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Yoga fits into every physical fitness regimen a person seeks. To know which kind of Yoga is best suited to your capability and frame of mind, here’s your one-stop guide to the various types of Yoga:
The Sanskrit term Hatha can be broken down to two syllables- ‘ha’ representing the sun, in all its glory, and ‘tha’ representing the moon, with all of its allure. Practising hatha yoga aims to combine these opposite forces of nature to achieve equilibrium. Quite literally though, the word hatha refers to a focal point of force.
Newbies are always directed towards Hatha Yoga when they initially move into the world of Yoga. Hatha Yoga is an umbrella term that involves all the physical Yoga postures and a few breathing exercises that initiate minor/major difference in bodily appearance. They are practised slowly with the posture remaining more or less static. This type of Yoga is the most famous kind and practised on a large scale. Yoga classes for beginners use this type as it is slower in pace and easy to follow.
“If the foundation is firm, the building can withstand calamities. The practice of Yoga is the foundation, so that the Self is not shaken under any circumstances.” – B.K.S. Iyengar
Founded by B. K. S Iyengar, this form of Yoga focuses on precision and alignment of movements. This form of Yoga is highly powerful and sophisticated in nature. It involves practising several Yoga postures while controlling your breath. Iyengar Yoga becomes easier to perform by the use of several props that make the practice safer and more relaxing. However, this form of Yoga does not make you bite more than you can chew. The principles of Iyengar Yoga teaches the practitioners to perform the exercises within the limits of their bodily boundaries and not exert much. Effective practice of this type of Yoga will help to achieve a perfect balance between your mind, body and soul. It might not be a very great cardiovascular solution but it is great to build stamina and flexibility.
If you are looking to achieve a deep sense of spiritual and physical solace, Kundalini Yoga is your answer since it is a blend of three separate sub-types of Yoga namely, Bhakti Yoga (Yoga of Devotion), Raja Yoga (Meditation and mental control) and Shakti Yoga (Expression of Power and Energy). This Yoga is known to release the Kundalini energy that is a latent form of feminine energy that is trapped or coiled in the lower section of your spine. Yoga postures that come under this form involve intense, fast-moving exercises and work great on your core as they are invigorating and manage your breath. These exercises are designed to create complete body awareness and helps prepare you to be able to handle the consequent energy that will be released post-exercise. A typical Kundalini Yoga class can be super intense with constant mantra chanting and deep meditation.
The word Ashtanga quite simply means “Eight Limb Path’ and involves a series of physically complex and tough Yoga postures. This type of Yoga, most certainly, cannot be practised by beginners and is commonly performed by expert Yogis.
The basic purpose of Ashtanga Yoga is the purification of the mind and body. Regular practice will help elicit strength, flexibility, manage stress and help obtain inner peace. Considering its intense nature, regular practice will help achieve strength within no time. It involves 10 sun salutations followed by standing and floor postures. It is the opposite of Iyengar Yoga which pushes you only to the extent to which you can be pushed because Ashtanga Yoga emphasizes getting the correct pose no matter what and is thus, not designed for people with weaker joints and stamina. This practice emanates a strong sense of purpose and helps you focus on your emotional and intellectual growth.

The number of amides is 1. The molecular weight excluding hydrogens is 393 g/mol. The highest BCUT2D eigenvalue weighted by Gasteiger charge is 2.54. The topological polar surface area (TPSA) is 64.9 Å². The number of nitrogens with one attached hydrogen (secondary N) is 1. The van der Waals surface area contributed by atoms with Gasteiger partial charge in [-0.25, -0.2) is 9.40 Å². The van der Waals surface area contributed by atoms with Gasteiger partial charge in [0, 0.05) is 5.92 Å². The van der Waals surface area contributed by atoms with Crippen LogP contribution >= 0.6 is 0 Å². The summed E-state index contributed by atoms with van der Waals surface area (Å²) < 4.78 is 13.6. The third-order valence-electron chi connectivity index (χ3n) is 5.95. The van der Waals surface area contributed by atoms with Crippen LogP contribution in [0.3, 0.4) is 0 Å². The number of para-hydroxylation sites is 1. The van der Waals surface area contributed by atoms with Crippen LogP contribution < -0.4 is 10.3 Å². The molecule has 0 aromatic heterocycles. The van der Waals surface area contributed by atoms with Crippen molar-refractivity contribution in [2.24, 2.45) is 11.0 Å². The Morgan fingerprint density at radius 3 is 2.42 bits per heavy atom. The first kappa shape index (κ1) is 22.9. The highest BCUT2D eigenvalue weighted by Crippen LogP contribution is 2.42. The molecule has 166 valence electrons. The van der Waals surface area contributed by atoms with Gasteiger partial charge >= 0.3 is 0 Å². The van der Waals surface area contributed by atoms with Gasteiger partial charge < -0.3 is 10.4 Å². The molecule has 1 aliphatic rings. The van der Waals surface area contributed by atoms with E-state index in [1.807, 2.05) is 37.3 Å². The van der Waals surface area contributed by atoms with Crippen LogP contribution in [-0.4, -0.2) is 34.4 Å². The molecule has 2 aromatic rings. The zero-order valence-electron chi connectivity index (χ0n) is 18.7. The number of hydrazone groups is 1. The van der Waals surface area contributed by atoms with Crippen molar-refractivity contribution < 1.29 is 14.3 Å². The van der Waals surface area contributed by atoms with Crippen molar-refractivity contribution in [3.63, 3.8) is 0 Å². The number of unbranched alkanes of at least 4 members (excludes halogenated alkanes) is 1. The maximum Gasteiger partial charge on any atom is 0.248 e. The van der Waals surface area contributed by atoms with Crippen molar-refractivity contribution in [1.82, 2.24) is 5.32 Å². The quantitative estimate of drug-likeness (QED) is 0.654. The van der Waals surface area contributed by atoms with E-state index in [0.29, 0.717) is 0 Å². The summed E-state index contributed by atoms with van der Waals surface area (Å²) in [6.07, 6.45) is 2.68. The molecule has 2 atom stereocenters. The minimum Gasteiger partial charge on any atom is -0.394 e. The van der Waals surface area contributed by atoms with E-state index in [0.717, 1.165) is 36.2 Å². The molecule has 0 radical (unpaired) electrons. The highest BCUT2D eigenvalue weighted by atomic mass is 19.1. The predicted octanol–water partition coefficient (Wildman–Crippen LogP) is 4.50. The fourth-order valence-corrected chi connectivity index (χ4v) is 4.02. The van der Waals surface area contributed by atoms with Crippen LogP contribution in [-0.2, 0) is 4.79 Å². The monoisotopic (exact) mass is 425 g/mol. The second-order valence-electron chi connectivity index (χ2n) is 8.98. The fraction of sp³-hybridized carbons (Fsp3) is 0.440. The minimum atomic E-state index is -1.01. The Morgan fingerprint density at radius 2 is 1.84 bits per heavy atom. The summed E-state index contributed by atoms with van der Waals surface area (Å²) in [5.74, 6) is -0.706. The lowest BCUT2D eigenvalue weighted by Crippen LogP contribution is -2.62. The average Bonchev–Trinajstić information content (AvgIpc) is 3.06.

The word Vinyasa means ‘to place in a special way’ and Vinyasa Yoga is the most athletic type of Yoga. It is the typical movement between Yoga postures accompanied by regulated breathing. Yoga is interpreted as a guided, physical movement and is all about how mindful you are of the decisions and movements you make. A ‘flowing’ movement is generally involved in Vinyasa Yoga. Here, a movement is paired with your breathing rhythms. For example, a normal Vinyasa practice would involve your instructor directing you to inhale and to simultaneously raise your hands in the air when you do so. This would be followed by exhaling and bringing your hands back to the original position.
Bikram Yoga and perspiration go hand-in-hand because this Yoga is generally performed in a very heated room with a temperature as high as 105℉ and humidity of 40%. Around 26 basic postures are performed twice. The purpose of using a heated environment is to boost the body’s metabolism which eventually helps loosen up the knots in the body formed as a result of stress and strain. It also helps relieve the aches and pains randomly existing in different parts of the body. This yoga basically involves deep breathing, poses of balance, hip openers and back benders.
There are many more types of Yoga that you can choose from as per your discretion. It does not necessarily have to be one particular type of Yoga either. Postures and breathing are essential bases and can be amalgamated with any and every type of Yoga.
Also check out our blog on Yoga And Ayurveda
We are a team of food scientists and Ayurveda experts at Kapiva. Our mission is to raise awareness and educate people on ancient principles and herbs found in traditional texts. We work together to develop the most comprehensive content on Ayurveda which is grounded in peer-reviewed, scientific research.
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